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Online merchandising and the bandit problem

7th Apr 2016
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There is a perception in ecommerce that a focus on promoting top selling products is a sound strategy.  That is perfectly logical, reasonable, and wrong.

In fact, promoting only top selling products is a complete waste of time, money and effort, which springs from a fundamental misunderstanding of the ecommerce challenge and how it differs from the offline world.

Intelligent exposure

Product promotion via recommendation and search builds on one of retail’s oldest techniques – the top seller list, which first appeared in ‘The Bookman’ in London in 1891.

The success of the top seller list in that context was built on three simple truths.  First, people buy what is popular; second, showing people the best sellers makes them buy more; and third, top seller lists encourage people to buy from the top of the list, not the long tail. 

Offline there are many very good reasons for this - limited space for stock and the need to keep production costs down, for instance, mean the imperative is to streamline demand.

But ecommerce presents very different challenges, and demands a different view of promotion.  Online, space is practically unlimited so the imperative is simpler – maximise sales.  As a result, promotion is not about encouraging a focus on the top sellers only; it is about maximising product exposure in an intelligent way.  In this context, intelligent means relevant – that is, exposing more of the right products to the right people, more of the time.

In terms of the timeless top seller list, our proxy for product promotion here, those online priorities change the rules.  Yes, the aim is still to encourage people to buy more, but the need to expose more products, not fewer, requires that we add a crucial new ingredient to the mix - volatility.

Online, computing top sellers over a time period of a month is completely wrong.  Rather recommendations and search must reflect both consistent best sellers and micro trends – those short lived, but highly valuable sales spikes driven by hard-to-predict external events.  Volatility is critical to capitalising on those events, when the time is right and for the right period of time.

Exploitation versus exploration

In essence then online promotion, via recommendation and search is about striking the right balance between exploitation and exploration:

Exploiting the top sellers to maintain consistent sales and to preserve their impact as the all important basket openers

Encouraging exploration further into the product catalogue, to drive additional sales while gathering the information that helps to identify emerging trends and predict future best sellers.

Crucially, that exploration should be shaped by a mixture of behavioural feedback to identify trends and business metrics to ensure promotion makes commercial sense.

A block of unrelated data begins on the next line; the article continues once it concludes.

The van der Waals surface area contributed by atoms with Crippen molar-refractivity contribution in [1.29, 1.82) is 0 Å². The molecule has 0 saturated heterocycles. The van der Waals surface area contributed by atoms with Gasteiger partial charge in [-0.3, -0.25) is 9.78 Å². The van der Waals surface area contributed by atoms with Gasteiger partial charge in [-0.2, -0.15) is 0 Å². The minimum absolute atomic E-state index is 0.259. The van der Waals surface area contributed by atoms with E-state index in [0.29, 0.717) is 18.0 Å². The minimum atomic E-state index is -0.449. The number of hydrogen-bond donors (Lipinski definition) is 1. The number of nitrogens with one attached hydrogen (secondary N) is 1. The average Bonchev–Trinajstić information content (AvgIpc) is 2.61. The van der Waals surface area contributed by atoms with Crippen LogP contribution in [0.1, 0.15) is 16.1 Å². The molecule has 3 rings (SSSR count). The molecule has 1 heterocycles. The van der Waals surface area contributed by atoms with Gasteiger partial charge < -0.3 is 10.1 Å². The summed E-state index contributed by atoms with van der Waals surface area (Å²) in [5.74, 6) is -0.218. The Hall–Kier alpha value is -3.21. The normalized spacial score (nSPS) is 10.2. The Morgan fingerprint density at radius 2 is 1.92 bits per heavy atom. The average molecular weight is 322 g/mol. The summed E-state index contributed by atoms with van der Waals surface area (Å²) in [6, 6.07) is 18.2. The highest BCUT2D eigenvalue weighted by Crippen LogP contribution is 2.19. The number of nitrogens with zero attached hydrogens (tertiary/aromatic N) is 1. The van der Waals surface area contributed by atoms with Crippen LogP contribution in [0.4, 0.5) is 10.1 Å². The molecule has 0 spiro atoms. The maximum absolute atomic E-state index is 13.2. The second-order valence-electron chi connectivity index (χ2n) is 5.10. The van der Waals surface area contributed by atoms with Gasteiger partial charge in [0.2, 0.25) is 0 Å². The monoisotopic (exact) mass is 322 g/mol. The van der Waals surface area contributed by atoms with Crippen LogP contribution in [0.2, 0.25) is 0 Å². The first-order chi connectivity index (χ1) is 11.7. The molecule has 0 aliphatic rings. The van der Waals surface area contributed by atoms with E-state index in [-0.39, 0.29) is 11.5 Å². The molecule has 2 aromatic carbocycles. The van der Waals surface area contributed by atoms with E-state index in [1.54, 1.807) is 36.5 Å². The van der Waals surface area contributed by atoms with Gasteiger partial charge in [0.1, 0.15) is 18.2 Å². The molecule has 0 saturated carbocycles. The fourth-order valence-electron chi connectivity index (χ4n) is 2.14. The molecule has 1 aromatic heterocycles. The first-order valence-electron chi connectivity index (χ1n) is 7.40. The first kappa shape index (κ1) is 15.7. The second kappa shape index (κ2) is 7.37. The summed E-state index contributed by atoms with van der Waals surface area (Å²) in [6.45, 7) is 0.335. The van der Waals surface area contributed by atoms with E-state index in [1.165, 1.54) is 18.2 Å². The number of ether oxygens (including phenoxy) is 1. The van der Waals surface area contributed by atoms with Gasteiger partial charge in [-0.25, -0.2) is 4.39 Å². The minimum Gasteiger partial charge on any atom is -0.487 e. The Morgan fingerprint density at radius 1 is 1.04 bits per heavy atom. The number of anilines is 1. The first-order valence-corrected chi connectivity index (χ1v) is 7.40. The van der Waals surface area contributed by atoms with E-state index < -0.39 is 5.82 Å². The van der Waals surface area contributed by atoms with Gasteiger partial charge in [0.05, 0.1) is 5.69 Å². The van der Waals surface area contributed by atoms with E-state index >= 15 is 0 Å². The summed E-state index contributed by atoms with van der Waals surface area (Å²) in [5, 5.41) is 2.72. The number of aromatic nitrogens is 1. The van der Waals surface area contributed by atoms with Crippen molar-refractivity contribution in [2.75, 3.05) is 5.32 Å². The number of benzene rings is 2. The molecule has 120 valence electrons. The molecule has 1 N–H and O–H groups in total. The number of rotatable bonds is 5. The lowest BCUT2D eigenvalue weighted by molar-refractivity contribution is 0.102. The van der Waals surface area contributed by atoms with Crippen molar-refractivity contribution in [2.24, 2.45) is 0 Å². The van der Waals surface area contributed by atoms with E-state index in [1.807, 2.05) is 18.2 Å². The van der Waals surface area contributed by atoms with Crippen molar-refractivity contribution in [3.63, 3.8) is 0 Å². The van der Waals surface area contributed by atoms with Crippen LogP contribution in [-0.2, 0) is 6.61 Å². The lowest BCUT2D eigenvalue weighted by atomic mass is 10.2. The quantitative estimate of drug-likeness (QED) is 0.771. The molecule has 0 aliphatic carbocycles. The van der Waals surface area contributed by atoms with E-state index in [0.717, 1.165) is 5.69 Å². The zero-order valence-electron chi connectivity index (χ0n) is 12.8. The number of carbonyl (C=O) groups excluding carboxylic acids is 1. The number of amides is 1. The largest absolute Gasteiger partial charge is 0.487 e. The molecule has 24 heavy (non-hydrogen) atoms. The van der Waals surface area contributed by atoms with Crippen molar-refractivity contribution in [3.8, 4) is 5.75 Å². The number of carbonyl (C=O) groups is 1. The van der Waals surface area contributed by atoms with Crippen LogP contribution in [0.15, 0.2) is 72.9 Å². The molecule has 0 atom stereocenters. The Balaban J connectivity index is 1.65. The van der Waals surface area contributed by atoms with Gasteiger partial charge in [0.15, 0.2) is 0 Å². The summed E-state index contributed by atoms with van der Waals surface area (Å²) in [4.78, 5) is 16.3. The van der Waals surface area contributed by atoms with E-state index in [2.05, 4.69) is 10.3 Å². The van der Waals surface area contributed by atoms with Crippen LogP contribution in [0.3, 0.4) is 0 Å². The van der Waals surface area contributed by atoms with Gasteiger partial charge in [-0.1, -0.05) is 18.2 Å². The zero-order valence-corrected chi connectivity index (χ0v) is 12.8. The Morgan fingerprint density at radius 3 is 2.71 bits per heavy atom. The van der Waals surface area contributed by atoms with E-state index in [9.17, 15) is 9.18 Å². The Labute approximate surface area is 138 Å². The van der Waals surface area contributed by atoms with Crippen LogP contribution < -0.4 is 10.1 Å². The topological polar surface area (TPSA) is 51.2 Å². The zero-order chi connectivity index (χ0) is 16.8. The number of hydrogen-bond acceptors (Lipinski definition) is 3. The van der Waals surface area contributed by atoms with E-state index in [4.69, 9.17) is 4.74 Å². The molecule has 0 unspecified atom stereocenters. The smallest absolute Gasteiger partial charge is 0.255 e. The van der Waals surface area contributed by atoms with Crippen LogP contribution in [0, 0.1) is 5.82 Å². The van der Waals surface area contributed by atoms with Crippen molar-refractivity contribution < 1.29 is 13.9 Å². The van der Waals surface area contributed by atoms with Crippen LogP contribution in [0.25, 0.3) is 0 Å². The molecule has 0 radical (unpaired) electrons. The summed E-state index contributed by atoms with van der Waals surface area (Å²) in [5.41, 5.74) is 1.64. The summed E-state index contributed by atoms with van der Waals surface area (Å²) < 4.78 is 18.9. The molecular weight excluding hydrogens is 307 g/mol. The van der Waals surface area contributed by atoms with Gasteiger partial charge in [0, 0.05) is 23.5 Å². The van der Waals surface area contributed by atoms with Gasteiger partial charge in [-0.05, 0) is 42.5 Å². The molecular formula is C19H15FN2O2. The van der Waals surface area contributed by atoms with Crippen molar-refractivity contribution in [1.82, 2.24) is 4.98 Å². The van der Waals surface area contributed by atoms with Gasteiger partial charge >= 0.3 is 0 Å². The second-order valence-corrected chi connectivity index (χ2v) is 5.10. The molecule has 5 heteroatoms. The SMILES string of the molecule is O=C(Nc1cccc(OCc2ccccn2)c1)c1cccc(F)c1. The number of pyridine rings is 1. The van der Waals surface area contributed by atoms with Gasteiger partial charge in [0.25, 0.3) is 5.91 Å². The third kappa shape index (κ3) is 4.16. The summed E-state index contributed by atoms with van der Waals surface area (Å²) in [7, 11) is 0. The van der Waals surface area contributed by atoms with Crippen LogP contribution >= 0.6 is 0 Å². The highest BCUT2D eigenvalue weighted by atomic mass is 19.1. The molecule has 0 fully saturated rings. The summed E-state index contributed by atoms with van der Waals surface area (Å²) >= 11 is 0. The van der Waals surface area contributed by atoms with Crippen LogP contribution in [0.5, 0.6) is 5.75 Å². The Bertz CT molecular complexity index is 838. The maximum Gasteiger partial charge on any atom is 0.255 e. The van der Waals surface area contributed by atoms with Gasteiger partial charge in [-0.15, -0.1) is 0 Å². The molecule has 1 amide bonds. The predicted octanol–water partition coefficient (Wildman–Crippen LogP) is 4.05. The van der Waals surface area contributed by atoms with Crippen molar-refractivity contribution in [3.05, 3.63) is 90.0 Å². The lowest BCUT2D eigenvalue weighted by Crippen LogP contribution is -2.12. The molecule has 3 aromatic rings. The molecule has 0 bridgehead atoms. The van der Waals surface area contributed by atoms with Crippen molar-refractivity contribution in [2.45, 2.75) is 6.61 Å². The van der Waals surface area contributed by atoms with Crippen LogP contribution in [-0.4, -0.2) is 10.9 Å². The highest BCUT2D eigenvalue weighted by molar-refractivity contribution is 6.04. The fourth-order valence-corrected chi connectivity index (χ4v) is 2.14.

The bandit problem

As it happens, this exploitation versus exploration conundrum is neatly encapsulated in a probability theory scenario known as the multi-armed bandit problem.  In simple terms, the multi-armed bandit problem describes a gambler standing at a row of slot machines (or one-armed bandits) who must decide which machines to play, in what order and how many times in order to maximise returns.

The crucial trade-off the gambler faces is between the exploitation of the machine with the highest expected pay-out, and exploring the other machines in order to maximise the opportunity to earn rewards. 

In ecommerce, focusing on top sellers is like pulling only one lever, and ignoring all the other machines.  The challenge in this variation on the bandit problem is not to find the best single slot machine, but to find the combination of slot machines that, together, are better than the best.

This preserves the upsides of promoting top sellers, but also enables the significant benefits associated with exploration, or adding volatility to promotion – benefits that are otherwise are ignored.

The winds of change

Few retailers have yet come to terms with these fundamental differences between offline and online merchandising, much less implemented strategies that exploit them. 

It is, however, only a matter of time.  Once the results enjoyed by the few that have taken the lead are widely understood, the rest will follow.

One such leader is adlibris, a Swedish online bookseller.  It took on the challenge of the transforming a key element of online merchandising - using real time behavioural data and longer term sales volumes to predict top seller trends and therefore surface more relevant products, more of the time, and for the right period of time.  The results were extraordinary.

The announcement of the 2014 Nobel Peace Prize, awarded to Malala Yousafzai, provided the ultimate test, as it drove a huge spike in interest in her autobiography, I am Malala.  And Adlibris’ sophisticated merchandising model passed with flying colours.

It drove efficient navigation and merchandising across multiple categories – even autocomplete - and merchandising was optimised in terms of timing. The hot trend was promoted for precisely the right time period – and this was clearly reflected in A/B test results.

In search alone, this new approach to merchandising in the online context drove revenue increases of 6.4% (over two consecutive AB-tests), while the number of search refinements decreased by 41%.  Overall, the solution delivered a return on investment of £30,000 per month.

As I said.  In a retail environment where smart retailer are already questioning the value of standalone, plug and play merchandising solution, it's only a matter of time before this kind of holistic approach is the norm, not the exception.

To read more about the theory behind adlibris’ success, read the paper on which this article is based.

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